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To L. M. Child.

They cannot know, who only know
Thy wise sweet written word,
Whose willing ears thy genial flow
Of speech have never heard,

Who have not in thy soul's true face
Traced each familiar line,--
The spirit's all informing grace
That moulds a life like thine.

But I, beloved, who have read,
As one God's book who reads,
The power by purest purpose shed
O'er homeliest ways and deeds;

Who know thy love's most royal power,
With largesse free and brave,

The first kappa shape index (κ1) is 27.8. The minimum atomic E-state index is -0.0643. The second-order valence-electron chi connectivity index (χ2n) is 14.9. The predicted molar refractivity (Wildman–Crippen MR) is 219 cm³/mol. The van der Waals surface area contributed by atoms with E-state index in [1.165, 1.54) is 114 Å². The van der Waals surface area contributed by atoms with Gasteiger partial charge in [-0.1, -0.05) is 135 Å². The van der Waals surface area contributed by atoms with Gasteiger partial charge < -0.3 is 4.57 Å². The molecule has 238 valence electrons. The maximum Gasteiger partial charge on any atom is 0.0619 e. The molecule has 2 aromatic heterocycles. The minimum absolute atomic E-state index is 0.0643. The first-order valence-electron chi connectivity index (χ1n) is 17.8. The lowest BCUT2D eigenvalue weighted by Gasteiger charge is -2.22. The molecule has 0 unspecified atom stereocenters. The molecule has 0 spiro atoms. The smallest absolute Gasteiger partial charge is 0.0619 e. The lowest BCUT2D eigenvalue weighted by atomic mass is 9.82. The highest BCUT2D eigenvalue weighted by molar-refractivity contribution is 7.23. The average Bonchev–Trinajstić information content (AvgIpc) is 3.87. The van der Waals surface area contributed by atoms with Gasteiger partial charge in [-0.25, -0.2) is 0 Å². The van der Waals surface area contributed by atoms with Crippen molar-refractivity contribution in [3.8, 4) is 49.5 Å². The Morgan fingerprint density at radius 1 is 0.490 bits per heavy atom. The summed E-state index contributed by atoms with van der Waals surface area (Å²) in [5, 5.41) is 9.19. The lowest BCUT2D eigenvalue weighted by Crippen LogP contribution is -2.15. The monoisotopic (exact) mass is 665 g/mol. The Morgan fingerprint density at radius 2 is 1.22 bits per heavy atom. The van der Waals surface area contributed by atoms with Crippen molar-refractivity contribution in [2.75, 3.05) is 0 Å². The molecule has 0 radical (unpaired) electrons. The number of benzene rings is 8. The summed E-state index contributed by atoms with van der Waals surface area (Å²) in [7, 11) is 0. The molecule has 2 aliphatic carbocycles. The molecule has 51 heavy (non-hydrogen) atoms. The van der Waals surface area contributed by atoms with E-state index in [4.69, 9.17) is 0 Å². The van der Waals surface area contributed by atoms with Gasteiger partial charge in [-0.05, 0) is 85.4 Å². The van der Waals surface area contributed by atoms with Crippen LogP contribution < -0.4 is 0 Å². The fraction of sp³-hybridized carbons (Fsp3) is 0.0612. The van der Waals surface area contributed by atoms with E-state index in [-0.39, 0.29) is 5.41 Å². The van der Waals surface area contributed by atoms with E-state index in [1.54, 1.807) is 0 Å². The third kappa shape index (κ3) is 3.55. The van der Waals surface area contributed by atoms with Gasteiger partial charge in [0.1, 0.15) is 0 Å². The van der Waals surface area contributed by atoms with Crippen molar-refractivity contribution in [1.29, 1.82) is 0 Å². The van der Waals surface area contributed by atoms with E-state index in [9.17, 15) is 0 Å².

Which crowns thee helper of the poor,
The suffering and the slave;

Yet springs as freely and as warm
To greet the near and small,
The prosy neighbor at the farm,
The squirrel on the wall;

Which strengthens thee in hope to bear
And toil and strive alone,
And lift another's load of care,
While wearied 'neath thine own; [176]

So apt to know, so wise to guide,
So tender to redress,--
O friend, with whom such charms abide,
How can I love thee less?

E. S.

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Lydia Maria Child (1)
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